Supreme Court Ruling to Uphold ACA
This decision adds certainty to related health insurance programs.
In a 7-2 decision, the U.S. Supreme Court voted to uphold the Affordable Care Act. This was largely expected by us and, in our opinion, the rest of the market. This time around, the court ruled that the complaining parties were not sufficiently harmed by the ACA's individual mandate, which was reduced to $0 by the Republican-controlled Congress as part of tax legislation in 2017. Because this court's ruling (or one based on the severability of the individual mandate from the rest of the ACA) was largely expected by us, we are making no changes to our moat ratings or fair value estimates for the narrow-moat health insurers we cover: Anthem (ANTM) , Centene (CNC) , Cigna (CI) , CVS (CVS), Humana (HUM), and UnitedHealth (UNH). However, the ruling does add some certainty around this law that touches so many parts of the U.S. healthcare system.
Most important, this ruling means that ACA-related programs, such as the individual exchanges and ongoing expansion of Medicaid, will continue. As the leading Medicaid managed-care organization and provider of plans on the individual exchanges, Centene would have been most affected by a ruling that eliminated those ACA programs. Instead, this ruling clears the way for efforts to increase the insurance rolls in the U.S., which are largely based on these ACA programs. For example, the American Rescue Plan Act of 2021 temporarily extended tax credits to cap the amount of household income that could be spent on the individual exchanges to 8.5% for all individuals (not just those who made up to 400% of the federal poverty level, which was initially part of the ACA). That improved affordability is attracting new individuals to the exchanges during the ongoing sign-up period. Similarly, in the American Rescue Plan Act, carrots were extended to nonexpansion states to expand their Medicaid populations through ACA-related initiatives. Through another budget reconciliation bill that will likely be brought to Congress this fall, these initiatives could be extended permanently.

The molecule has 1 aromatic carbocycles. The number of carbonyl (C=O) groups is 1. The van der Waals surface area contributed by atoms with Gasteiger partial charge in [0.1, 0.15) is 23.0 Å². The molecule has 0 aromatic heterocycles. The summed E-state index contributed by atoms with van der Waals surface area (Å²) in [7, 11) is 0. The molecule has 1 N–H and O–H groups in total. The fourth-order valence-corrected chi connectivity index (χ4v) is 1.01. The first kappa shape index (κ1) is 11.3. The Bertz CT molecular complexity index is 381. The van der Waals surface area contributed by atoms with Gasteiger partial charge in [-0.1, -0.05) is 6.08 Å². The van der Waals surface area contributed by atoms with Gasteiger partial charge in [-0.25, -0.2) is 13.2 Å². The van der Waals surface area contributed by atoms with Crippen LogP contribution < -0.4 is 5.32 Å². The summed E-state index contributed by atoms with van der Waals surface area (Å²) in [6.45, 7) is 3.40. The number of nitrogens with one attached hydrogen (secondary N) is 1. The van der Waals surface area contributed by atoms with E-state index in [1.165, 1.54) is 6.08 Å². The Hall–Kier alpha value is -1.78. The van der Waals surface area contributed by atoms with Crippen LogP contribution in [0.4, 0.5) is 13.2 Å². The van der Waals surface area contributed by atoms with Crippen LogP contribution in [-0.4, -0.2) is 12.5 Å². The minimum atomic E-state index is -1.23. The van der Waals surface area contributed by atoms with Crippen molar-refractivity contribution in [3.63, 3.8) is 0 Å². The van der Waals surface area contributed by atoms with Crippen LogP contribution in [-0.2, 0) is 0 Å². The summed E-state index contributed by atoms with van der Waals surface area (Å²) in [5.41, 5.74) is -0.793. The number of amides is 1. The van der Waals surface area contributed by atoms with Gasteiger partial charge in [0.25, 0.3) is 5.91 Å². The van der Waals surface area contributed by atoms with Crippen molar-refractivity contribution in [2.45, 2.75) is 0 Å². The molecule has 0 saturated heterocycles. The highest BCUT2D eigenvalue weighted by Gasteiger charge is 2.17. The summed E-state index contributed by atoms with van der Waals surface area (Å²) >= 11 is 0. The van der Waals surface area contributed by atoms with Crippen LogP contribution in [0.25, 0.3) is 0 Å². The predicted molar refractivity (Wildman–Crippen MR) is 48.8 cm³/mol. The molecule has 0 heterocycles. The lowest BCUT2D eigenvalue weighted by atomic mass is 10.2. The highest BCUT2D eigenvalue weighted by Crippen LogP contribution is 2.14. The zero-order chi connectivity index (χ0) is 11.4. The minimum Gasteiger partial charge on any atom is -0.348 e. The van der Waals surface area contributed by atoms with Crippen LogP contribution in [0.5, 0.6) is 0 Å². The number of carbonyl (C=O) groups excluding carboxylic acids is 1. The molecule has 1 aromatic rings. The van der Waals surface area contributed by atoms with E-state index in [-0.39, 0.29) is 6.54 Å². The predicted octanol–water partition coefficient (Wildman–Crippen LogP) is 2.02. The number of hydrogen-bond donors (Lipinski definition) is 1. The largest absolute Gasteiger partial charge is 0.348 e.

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Julie Utterback does not own (actual or beneficial) shares in any of the securities mentioned above. Find out about Morningstar’s editorial policies.